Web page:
“All is in a man’s hands and he lets it all slip from cowardice, that’s an axiom. It would be interesting to know what it is men are most afraid of. Taking a new step, uttering a new word is what they fear the most.” Crime and Punishment
I definitely feel more comfortable sightseeing than I do just attempting to go grocery shopping. Grocery shopping requires, to me, looking up the Arabic words that I want to remember (and because I don’t have a guidebook for Arabic, I only have my huge Arabic-English dictionary, this requires me google-translating from English to Arabic, then because I don’t really trust it, using the root from google translate and finding it in the dictionary and attempting to remember how to conjugate what I want to say). Then, it’s the standing in the aisle sounding things out and trying to figure out what to buy, and ultimately… trying to speak Arabic to the cashier, who inevitably will not understand me because I do not know the informal, colloquial. I don’t understand it, and I definitely don’t know how to speak it. So I’m standing there with my arms full of groceries, saying in the fusha, the formal, the equivalent of Shakespearean English, “o good sir, would thou please indicate the price of these goods?” The bewildered look of the cashier would be funny if it were not directed at me.
Last night, we went to Jerusalem, the City Center this time, which is outside the gates of the Old City and is much more modern/new. The sidewalks/streets are still cobblestone, but it’s beautiful and everyone is out walking, eating outside at restaurants, talking, drinking. We went to get out of Ramallah and get a good meal and this ice cream that my roommate had been talking about for an entire day. We also had this chardonnay from the Golan Heights Winery – very tasty! And Goldstar, an Israeli beer, which is a little darker than the Taybeh, the Palestinian beer. It was really nice to walk around and not be ogled at for looking so out of place, and just relax a bit. I really liked this part of Jerusalem – lots of shops and it’s easy to walk around. Apparently, there’s been this streetcar-type public transportation that has been in the works for like 7 years now (which reminded me of the H St. NE streetcar debacle in DC), which looks like it would be a nice way of getting around – it seems like a lot of the track work is already laid, right in the middle of the main street.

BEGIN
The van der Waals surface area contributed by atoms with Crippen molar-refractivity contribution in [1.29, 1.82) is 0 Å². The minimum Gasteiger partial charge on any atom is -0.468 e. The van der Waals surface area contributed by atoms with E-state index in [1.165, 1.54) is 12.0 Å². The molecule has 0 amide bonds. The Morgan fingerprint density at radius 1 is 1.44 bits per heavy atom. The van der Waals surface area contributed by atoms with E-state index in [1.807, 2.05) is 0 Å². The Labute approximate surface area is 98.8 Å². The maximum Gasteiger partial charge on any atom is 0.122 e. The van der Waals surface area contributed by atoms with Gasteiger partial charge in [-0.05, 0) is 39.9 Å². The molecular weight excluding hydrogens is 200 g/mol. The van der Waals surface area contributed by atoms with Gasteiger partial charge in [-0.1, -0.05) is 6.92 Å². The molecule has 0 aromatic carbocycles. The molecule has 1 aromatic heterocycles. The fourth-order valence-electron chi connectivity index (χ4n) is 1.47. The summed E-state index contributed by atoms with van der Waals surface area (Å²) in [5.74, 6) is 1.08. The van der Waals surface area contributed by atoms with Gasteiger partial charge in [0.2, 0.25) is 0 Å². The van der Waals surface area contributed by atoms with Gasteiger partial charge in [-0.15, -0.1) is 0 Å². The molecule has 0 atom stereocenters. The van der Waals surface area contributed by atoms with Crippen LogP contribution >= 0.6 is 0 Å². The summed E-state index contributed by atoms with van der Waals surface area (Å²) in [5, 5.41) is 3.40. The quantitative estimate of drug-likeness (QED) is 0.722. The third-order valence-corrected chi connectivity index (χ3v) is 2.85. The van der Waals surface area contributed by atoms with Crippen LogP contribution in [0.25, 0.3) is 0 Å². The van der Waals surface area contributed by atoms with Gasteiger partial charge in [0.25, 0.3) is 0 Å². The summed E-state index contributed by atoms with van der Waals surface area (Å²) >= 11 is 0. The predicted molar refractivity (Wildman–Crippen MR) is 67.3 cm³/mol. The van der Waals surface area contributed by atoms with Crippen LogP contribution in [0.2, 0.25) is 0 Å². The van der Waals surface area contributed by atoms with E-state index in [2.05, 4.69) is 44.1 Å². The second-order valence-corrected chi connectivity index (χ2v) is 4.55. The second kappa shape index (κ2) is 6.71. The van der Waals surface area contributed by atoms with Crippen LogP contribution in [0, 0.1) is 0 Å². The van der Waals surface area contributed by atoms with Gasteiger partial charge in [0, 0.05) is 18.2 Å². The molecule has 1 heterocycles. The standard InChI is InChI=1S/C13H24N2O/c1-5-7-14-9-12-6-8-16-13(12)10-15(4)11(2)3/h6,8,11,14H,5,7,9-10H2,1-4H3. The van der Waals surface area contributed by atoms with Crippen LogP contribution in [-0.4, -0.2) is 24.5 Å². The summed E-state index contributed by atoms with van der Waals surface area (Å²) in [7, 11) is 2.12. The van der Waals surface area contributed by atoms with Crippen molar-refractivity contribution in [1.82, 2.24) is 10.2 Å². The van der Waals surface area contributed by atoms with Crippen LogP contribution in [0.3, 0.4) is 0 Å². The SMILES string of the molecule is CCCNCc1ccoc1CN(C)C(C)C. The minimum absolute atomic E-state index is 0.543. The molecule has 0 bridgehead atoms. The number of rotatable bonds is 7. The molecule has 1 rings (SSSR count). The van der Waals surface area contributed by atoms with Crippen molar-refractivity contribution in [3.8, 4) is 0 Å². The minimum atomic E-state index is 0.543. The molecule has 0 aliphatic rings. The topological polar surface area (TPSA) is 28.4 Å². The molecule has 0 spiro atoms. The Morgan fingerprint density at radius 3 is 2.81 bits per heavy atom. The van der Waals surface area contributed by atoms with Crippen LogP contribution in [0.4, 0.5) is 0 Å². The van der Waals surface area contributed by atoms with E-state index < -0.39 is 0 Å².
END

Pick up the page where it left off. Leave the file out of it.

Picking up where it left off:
Today I got an email saying that if Ramadan starts on Wednesday (tomorrow) then time in Palestine goes back one hour. If Ramadan will start on Thursday, then the time goes back one hour on Thursday. It’s still iffy when exactly Ramadan will start, as the Islamic calendar is a lunar calendar, as opposed to the solar Gregorian calendar that Westerners use, and Ramadan begins when the first crescent of a new moon is sighted. So sometime in the next two days, I’ll only be 6 hours ahead of DC!
Tonight, we’re headed to Hebron, which should be very interesting. It’s the West Bank’s most conservative city and also has the most people. There’s also a huge ultraorthodox Jewish population and subsequently a very large presence of Israeli military guards.
And then tomorrow, orientation for school! Only if today I can find the bus station to get up there…